Even after 40 years of specializing in all things financial, I constantly learn new things, often from readers. My most recent teacher was Eugenia (Gene) Thornton, the Recorder of Deeds in Kent County, Delaware. She emailed me in response to an interview on identity theft I did with Larry Light in Forbes.
I’ve written before that home title theft is a phony “threat” promoted by frantic radio commercials warning that your home can be stolen. They claim thieves can deed your property to themselves and then mortgage or even sell it without your knowledge. They want you to spend around $180 a year to buy their “title fraud insurance.” This, they promise, will “shield” your title—which means only that they will monitor it and alert you if a new deed is filed transferring the property out of your name.
Gene informed me that scores of counties offer this monitoring service for free to taxpayers. She wrote, “Many counties across the nation use software to alert property owners who register for this free service. When changes are made to recorded property documents they receive an alert. (We make no claim that the ‘house’ has been ‘stolen;’ it is merely a tool to alert property owners of a change or transfer to their title.)”
According to Gene, the software to monitor and alert owners to title transfers would cost her county $3000 for setup and $1200 per year thereafter. The vendor, not county staff, handles monitoring and notifications. She notes, “That’s a pretty good deal for your taxpayer dollars.”
Private companies use similar means to search for property transfers and alert their customers. The difference is that they charge up to $20 a month per property. Based on the fact these companies can afford to run expensive adds designed to scare the bejeebers out of people, I am making up a story this business is reasonably profitable.
Still, providing an alert of a change in title is not insurance. Some companies get around the lack of substance in their “insurance” claim by actually offering $1,000,000 of title fraud insurance. This is more window dressing. It’s highly unlikely any such company will ever pay out a penny of insurance, as any fraudulent transfer is not valid and won’t ultimately result in you “losing” your property. Here is why.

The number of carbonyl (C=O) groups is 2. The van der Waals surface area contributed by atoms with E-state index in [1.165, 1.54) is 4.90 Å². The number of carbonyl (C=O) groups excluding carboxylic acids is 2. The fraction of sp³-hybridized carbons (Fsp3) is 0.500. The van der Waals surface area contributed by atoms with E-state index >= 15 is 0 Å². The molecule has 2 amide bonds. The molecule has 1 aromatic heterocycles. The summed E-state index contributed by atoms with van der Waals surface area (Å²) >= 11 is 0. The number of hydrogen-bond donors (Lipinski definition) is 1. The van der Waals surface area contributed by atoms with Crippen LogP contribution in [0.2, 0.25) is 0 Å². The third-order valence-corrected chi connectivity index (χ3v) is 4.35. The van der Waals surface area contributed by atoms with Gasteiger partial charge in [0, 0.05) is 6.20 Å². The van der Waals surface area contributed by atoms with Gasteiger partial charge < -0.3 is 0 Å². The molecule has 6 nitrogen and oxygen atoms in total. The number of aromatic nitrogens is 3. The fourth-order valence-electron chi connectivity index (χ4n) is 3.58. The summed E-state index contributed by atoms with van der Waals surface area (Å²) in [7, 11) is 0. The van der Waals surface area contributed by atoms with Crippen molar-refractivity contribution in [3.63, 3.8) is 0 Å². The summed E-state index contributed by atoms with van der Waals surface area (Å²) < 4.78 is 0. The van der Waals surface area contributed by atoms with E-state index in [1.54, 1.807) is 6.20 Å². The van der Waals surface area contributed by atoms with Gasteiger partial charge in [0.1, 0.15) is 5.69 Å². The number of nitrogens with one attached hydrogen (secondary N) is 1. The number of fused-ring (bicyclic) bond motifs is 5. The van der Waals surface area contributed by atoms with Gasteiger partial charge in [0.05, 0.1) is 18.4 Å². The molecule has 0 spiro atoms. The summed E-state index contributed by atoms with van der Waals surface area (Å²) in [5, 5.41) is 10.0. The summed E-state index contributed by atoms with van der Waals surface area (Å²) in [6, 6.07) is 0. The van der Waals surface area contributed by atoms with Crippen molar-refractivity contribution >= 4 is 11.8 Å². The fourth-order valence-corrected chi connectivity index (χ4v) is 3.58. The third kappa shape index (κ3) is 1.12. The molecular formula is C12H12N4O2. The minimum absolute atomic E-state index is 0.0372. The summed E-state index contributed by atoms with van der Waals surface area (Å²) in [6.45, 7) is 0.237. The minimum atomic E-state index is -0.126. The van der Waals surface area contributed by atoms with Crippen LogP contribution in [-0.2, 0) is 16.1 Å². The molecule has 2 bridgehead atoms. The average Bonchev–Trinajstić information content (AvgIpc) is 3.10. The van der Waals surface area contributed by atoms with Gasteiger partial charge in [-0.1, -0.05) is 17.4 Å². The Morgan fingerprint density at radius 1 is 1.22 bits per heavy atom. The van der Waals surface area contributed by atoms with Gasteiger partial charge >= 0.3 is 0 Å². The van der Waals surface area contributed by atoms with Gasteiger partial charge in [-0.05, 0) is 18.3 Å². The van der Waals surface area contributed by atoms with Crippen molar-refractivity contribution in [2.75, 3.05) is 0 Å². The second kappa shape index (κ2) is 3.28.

A forged deed is not valid and conveys nothing, because fraudulent transfers are illegal and therefore void. Forgery is a felony in all fifty states, punishable by jail time and heavy fines. If someone buys a property from a fraudster, they lose their money. The legitimate owner does not lose their property.
Further, most property purchases or mortgages require title insurance, which protects you against any claim involving the validity of your ownership of the property. It’s a one-time purchase required by any lender, closing agent, real estate firm, or attorney. This makes it next to impossible for the thief to mortgage or sell the property to a knowledgeable lender or buyer.
If a buyer is naïve enough to pay cash for a property without obtaining title insurance, it is possible they could be conned. Even then, if the sale is fraudulent, it’s the buyer—not the owner—who is at risk of losing their money.
The biggest risk for owners is not losing their property, but the hassle and cost of dealing with attempted title fraud. This is reason enough to sign up for the free monitoring service if your county offers it.
Mine does—something I did not know until Gene provided the link to the “Land Notification (Property Alerts)” service offered by the Pennington County Register of Deeds. I immediately registered my house.
Related: Investing, Done Correctly, Has Risks but Is Not Gambling